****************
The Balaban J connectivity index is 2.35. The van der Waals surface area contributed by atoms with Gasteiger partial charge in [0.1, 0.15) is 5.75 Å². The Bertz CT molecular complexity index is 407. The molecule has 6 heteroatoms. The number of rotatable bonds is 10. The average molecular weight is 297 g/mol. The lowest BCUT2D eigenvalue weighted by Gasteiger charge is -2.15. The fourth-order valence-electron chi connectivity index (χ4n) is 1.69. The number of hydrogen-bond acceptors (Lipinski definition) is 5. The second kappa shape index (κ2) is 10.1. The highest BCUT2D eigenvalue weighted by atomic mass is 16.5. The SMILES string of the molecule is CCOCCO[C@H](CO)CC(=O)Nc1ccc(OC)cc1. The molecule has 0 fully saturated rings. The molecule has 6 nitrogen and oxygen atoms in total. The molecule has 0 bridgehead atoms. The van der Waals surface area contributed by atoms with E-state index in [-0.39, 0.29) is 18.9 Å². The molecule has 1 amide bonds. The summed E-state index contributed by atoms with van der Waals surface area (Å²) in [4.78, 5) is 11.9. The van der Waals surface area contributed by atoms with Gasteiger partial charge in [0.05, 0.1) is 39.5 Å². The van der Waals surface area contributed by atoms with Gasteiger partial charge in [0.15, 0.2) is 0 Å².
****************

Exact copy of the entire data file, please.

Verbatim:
The Balaban J connectivity index is 2.35. The van der Waals surface area contributed by atoms with Gasteiger partial charge in [0.1, 0.15) is 5.75 Å². The Bertz CT molecular complexity index is 407. The molecule has 6 heteroatoms. The number of rotatable bonds is 10. The average molecular weight is 297 g/mol. The lowest BCUT2D eigenvalue weighted by Gasteiger charge is -2.15. The fourth-order valence-electron chi connectivity index (χ4n) is 1.69. The number of hydrogen-bond acceptors (Lipinski definition) is 5. The second kappa shape index (κ2) is 10.1. The highest BCUT2D eigenvalue weighted by atomic mass is 16.5. The SMILES string of the molecule is CCOCCO[C@H](CO)CC(=O)Nc1ccc(OC)cc1. The molecule has 0 fully saturated rings. The molecule has 6 nitrogen and oxygen atoms in total. The molecule has 0 bridgehead atoms. The van der Waals surface area contributed by atoms with E-state index in [-0.39, 0.29) is 18.9 Å². The molecule has 1 amide bonds. The summed E-state index contributed by atoms with van der Waals surface area (Å²) in [4.78, 5) is 11.9. The van der Waals surface area contributed by atoms with Gasteiger partial charge in [0.05, 0.1) is 39.5 Å². The van der Waals surface area contributed by atoms with Gasteiger partial charge in [0.15, 0.2) is 0 Å².